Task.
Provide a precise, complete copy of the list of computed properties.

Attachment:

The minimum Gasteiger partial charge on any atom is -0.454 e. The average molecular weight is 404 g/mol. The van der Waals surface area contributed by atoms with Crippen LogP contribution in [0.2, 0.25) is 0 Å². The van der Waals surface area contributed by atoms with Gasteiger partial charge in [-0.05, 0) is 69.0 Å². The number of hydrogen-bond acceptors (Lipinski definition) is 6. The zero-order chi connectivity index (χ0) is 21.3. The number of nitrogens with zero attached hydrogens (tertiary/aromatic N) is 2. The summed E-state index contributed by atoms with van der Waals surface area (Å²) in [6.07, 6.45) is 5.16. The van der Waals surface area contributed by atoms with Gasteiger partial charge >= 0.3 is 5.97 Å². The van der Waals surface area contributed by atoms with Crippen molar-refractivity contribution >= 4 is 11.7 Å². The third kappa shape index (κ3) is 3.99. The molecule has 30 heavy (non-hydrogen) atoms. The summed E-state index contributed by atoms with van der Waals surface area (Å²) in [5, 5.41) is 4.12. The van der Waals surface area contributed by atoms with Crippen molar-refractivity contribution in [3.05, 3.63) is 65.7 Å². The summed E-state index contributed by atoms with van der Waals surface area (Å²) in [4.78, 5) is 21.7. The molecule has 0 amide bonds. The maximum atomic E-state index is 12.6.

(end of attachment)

The minimum Gasteiger partial charge on any atom is -0.454 e. The average molecular weight is 404 g/mol. The van der Waals surface area contributed by atoms with Crippen LogP contribution in [0.2, 0.25) is 0 Å². The van der Waals surface area contributed by atoms with Gasteiger partial charge in [-0.05, 0) is 69.0 Å². The number of hydrogen-bond acceptors (Lipinski definition) is 6. The zero-order chi connectivity index (χ0) is 21.3. The number of nitrogens with zero attached hydrogens (tertiary/aromatic N) is 2. The summed E-state index contributed by atoms with van der Waals surface area (Å²) in [6.07, 6.45) is 5.16. The van der Waals surface area contributed by atoms with Gasteiger partial charge >= 0.3 is 5.97 Å². The van der Waals surface area contributed by atoms with Crippen molar-refractivity contribution >= 4 is 11.7 Å². The third kappa shape index (κ3) is 3.99. The molecule has 30 heavy (non-hydrogen) atoms. The summed E-state index contributed by atoms with van der Waals surface area (Å²) in [5, 5.41) is 4.12. The van der Waals surface area contributed by atoms with Crippen molar-refractivity contribution in [3.05, 3.63) is 65.7 Å². The summed E-state index contributed by atoms with van der Waals surface area (Å²) in [4.78, 5) is 21.7. The molecule has 0 amide bonds. The maximum atomic E-state index is 12.6.